This also hints at an answer to the second question. The intent of an anthology – both commercial and artistic – is very different from what it was a decade ago. Just as standalone shorts are now commissioned by production houses with a goal of digital virality (as opposed to, say, film festival acclaim), even anthologies today are conceived as a status advertisement rather than a creative experiment. The project is first envisioned, after which established directors are handpicked to play within a theme. The names take precedence over the work itself. Consequently, people watch a Ghost Stories to see the latest Anurag Kashyap and Karan Johar film, and a Paava Kadhaigal to sample the newest GVM and Vetrimaaran effort. None of the segments then feel like movies that the directors truly wanted – or needed – to make. They are simply presented as famous names offering condensed versions of their voices.

Konkona Sen Sharma
Konkona Sen Sharma in a still from Neeraj Ghaywan’s Geeli Pucchi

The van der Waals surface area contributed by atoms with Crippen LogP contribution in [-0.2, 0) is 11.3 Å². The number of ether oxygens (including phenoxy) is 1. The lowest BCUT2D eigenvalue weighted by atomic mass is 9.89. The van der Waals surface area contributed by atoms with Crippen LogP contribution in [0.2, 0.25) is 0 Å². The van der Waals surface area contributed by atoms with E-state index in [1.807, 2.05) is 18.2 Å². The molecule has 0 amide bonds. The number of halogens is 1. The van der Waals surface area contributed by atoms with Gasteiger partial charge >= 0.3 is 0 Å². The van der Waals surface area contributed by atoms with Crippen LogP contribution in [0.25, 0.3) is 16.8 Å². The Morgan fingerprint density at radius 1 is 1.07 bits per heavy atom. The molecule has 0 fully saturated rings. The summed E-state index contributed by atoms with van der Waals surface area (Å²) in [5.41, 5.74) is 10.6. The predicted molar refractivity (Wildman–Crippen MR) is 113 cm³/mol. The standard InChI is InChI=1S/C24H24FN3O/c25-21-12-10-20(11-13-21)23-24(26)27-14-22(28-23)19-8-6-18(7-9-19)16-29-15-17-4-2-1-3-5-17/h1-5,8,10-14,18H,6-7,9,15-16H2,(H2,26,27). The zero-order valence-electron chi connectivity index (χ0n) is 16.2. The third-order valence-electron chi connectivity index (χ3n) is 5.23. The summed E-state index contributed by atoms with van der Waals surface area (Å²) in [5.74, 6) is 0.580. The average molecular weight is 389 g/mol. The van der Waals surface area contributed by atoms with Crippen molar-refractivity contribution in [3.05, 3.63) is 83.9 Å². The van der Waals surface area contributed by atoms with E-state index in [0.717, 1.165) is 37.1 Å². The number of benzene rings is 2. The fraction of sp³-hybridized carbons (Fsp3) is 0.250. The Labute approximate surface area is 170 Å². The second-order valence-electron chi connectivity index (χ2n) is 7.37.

And that’s the main problem. It is erroneously assumed that, just as short filmmakers eventually make the leap ‘up’ to features, feature-length directors can easily scale down and operate at a “lower level.” In the process, narrative length is mistaken as the currency of craft. Short storytelling has a distinct language of its own. To draw a cricketing analogy, it’s organic for T20 specialists to ‘graduate’ to ODI and Test cricket, but it’s deceptively tougher for Test specialists to thrive in the shorter formats. The results support this theory. One of the most accomplished shorts across anthologies, the Konkona Sen Sharma-starring Geeli Pucchi, is directed by Neeraj Ghaywan – a refined player of the short-format game, with credits like Shor and Juice to his name. Of the three anthologies featuring the Bollywood quartet of Karan Johar, Zoya Akhtar, Anurag Kashyap and Dibakar Banerjee, the most diverse and interesting shorts have come from Kashyap and Banerjee, each of whom have a history in the medium (Banerjee’s Love Sex Aur Dhokha was a spiritual harbinger of the digital era). Similarly, the most awkward titles have come from those well-versed in the excesses of mainstream Indian cinema: Johar (Ghost Stories), Shashank Khaitan (Ajeeb Daastaans), Gautham Vasudev Menon (Paava Kadhaigal) and Srijit Mukherji (Ray).